You can sue any party that played a role in creating the negligent situation that led to your injuries in a premises liability claim. This party could be the property owner, the party that is renting or leasing the property from the owner, or a party that is lawfully occupying the property.
Sometimes, premises liability injury cases can lead to confusing situations for you as the victim of the negligence. You and your attorney will need to study the facts in the case to search out which party is responsible. In some cases, multiple parties could be liable for your injuries.
How to Determine Liable Parties in Premises Liability Cases
Even if it seems obvious which party should be liable in your premises liability case, you and your attorney have to follow a number of steps to prove which party should be held liable.
Did the Liable Party Owe You a Duty of Care?
Any premises liability case starts by showing that the property owner or lessee owed you a duty of care. In simple terms, this means that you had the right to be on the property and the right to remain safe from harm.
Some of the people who have the right to be on the property, according to Georgia statute OCGA §51-3-1, include:
- Someone the property owner or occupier invited
- A customer at a business
- A ticketed patron at an arena or stadium
- A volunteer at a facility
- A patient or visitor at a medical facility
As long as you were on the property in a legal manner, meaning you were not trespassing, you deserve fair treatment from the owner or occupier of the property.
Did the Liable Party Have a Dangerous Situation on the Property?
When you suffer an injury on someone else’s property, it may have been a simple accident that no one anticipated. If this occurred, you will not have a personal injury case.
To show that negligence occurred, you and your attorney have to be able to show that some sort of hazard on the property led to your injuries. A hazard could involve a number of items, including:
- Tripping hazard in a walkway
- Broken sidewalk
- Broken stairs
- Broken railing
- Liquid spill that creates a slipping hazard
- Unsecured hazardous chemicals
- Unsecured swimming pool fencing
- Unsecured items falling from above
Did the Liable Party Know About the Hazard?
Georgia state law gives the property owner or occupier the benefit of the doubt in a premises liability case concerning the hazard. The law says property owners must have a reasonable amount of time to learn about the hazard and to fix the hazard.
If the owner cannot fix the hazard quickly enough, he or she should install signs that warn everyone of the hazard.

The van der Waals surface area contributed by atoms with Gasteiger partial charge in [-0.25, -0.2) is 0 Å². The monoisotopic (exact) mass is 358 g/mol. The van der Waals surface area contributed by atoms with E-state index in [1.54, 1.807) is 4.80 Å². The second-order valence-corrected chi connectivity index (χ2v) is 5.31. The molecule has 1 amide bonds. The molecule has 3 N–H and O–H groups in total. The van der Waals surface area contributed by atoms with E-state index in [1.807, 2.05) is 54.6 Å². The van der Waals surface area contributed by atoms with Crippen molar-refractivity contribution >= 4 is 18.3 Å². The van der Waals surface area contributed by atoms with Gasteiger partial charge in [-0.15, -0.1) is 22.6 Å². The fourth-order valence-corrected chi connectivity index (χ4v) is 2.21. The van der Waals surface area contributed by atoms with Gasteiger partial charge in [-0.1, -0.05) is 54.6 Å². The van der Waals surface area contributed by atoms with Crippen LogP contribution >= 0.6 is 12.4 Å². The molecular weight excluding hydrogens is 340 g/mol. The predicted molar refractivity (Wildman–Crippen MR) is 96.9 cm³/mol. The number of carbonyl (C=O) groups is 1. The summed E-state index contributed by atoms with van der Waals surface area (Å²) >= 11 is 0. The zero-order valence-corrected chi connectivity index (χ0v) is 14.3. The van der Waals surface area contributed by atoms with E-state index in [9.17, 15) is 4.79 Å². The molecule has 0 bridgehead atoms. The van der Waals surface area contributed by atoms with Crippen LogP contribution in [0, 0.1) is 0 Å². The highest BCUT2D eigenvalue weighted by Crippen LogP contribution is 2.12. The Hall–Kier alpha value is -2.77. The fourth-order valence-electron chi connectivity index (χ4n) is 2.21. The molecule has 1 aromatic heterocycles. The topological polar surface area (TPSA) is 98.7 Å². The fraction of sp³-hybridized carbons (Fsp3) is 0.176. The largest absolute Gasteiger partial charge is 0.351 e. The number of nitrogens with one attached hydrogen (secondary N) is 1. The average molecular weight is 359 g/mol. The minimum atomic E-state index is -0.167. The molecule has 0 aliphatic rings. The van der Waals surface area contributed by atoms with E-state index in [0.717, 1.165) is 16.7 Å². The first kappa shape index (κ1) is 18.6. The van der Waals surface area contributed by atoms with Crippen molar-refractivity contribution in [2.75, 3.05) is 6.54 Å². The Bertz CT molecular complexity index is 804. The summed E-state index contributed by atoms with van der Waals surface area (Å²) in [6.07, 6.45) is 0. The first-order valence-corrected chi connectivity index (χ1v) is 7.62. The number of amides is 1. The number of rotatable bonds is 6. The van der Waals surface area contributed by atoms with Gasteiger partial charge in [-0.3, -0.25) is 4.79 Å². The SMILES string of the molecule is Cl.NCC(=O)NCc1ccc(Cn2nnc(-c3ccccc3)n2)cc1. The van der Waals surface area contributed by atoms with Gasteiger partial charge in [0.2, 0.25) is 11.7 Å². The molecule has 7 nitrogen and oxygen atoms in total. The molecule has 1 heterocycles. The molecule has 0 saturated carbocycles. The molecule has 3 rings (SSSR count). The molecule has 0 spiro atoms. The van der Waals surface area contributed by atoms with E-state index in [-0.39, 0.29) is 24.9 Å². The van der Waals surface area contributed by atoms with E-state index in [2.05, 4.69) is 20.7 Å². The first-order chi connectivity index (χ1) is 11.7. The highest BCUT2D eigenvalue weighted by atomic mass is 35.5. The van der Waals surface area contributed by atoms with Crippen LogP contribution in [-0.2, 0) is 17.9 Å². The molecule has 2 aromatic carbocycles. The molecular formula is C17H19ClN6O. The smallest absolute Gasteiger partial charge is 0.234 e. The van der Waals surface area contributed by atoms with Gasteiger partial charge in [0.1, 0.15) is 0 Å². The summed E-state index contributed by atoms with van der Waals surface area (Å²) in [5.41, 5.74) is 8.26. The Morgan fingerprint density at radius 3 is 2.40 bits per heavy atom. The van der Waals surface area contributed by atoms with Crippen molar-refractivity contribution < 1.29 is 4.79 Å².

A failure to promptly provide a warning or to fix the hazard leaves the property owner liable in a premises liability case.
Did the Hazard Cause Your Injuries?
Finally, you need to be able to show that the hazard led directly to your injuries. An insurance company may claim that your injuries are related to another incident or that you are lying about suffering them on the property.
You and your attorney can use the facts in the case and testimony from your doctor and from witnesses to show that you are telling the truth and that the property owner is liable for your pain and suffering, medical bills, and lost wages.
How to Determine the Settlement You Could Win
Once you have proven that another party should be held liable for your injuries suffered on the party’s property, you then can seek damages. Your exact settlement amount will depend on a number of items, including:
- Costs you have incurred to date for medical care
- An estimate of costs you will incur in the future for medical care
- Reimbursement for wages you could not earn while recovering
- An estimate of wages you will not be able to earn in the future
- A settlement for emotional trauma
- A settlement for any reduced quality of life you will have
- A settlement for disfigurement and disability
We Work Tirelessly to Help You Win the Settlement You Deserve
After an accident on someone else’s property, you may be wondering, “Who can I sue in a premises liability claim?” Once you prove that another party’s negligent behavior or actions led to your injuries, that party will become the defendant in the lawsuit.
Some premises liability cases can become extremely complex. Having a trusted attorney on your side makes the process go far smoother, giving you confidence about the protection of your rights to seek damages for your pain, suffering, and medical bills.
For a free consultation, contact Bader Scott Injury Lawyers today at (404) 888-8888. As soon as you choose to hire us, we will be ready to begin working on your case. Georgia statute OCGA §9-3-33 gives victims of personal injury cases up to two years to start the process. We will keep your case moving forward, meeting all deadlines.